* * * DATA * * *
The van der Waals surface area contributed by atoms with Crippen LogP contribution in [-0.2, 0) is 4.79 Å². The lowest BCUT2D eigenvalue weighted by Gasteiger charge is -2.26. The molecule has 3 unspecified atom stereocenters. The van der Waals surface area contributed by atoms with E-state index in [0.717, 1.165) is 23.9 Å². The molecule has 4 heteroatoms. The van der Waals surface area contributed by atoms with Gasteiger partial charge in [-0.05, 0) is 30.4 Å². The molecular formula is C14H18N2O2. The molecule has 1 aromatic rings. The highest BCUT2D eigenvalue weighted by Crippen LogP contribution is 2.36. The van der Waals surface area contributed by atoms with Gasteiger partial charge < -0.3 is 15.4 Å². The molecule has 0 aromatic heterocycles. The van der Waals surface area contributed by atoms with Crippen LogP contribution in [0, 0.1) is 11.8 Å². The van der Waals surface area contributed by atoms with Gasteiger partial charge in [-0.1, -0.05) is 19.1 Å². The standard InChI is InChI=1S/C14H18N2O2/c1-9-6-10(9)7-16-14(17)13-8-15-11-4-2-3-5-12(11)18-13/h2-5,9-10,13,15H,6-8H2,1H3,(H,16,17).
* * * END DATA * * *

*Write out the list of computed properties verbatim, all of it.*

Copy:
The van der Waals surface area contributed by atoms with Crippen LogP contribution in [-0.2, 0) is 4.79 Å². The lowest BCUT2D eigenvalue weighted by Gasteiger charge is -2.26. The molecule has 3 unspecified atom stereocenters. The van der Waals surface area contributed by atoms with E-state index in [0.717, 1.165) is 23.9 Å². The molecule has 4 heteroatoms. The van der Waals surface area contributed by atoms with Gasteiger partial charge in [-0.05, 0) is 30.4 Å². The molecular formula is C14H18N2O2. The molecule has 1 aromatic rings. The highest BCUT2D eigenvalue weighted by Crippen LogP contribution is 2.36. The van der Waals surface area contributed by atoms with Gasteiger partial charge < -0.3 is 15.4 Å². The molecule has 0 aromatic heterocycles. The van der Waals surface area contributed by atoms with Crippen LogP contribution in [0, 0.1) is 11.8 Å². The van der Waals surface area contributed by atoms with Gasteiger partial charge in [-0.1, -0.05) is 19.1 Å². The standard InChI is InChI=1S/C14H18N2O2/c1-9-6-10(9)7-16-14(17)13-8-15-11-4-2-3-5-12(11)18-13/h2-5,9-10,13,15H,6-8H2,1H3,(H,16,17).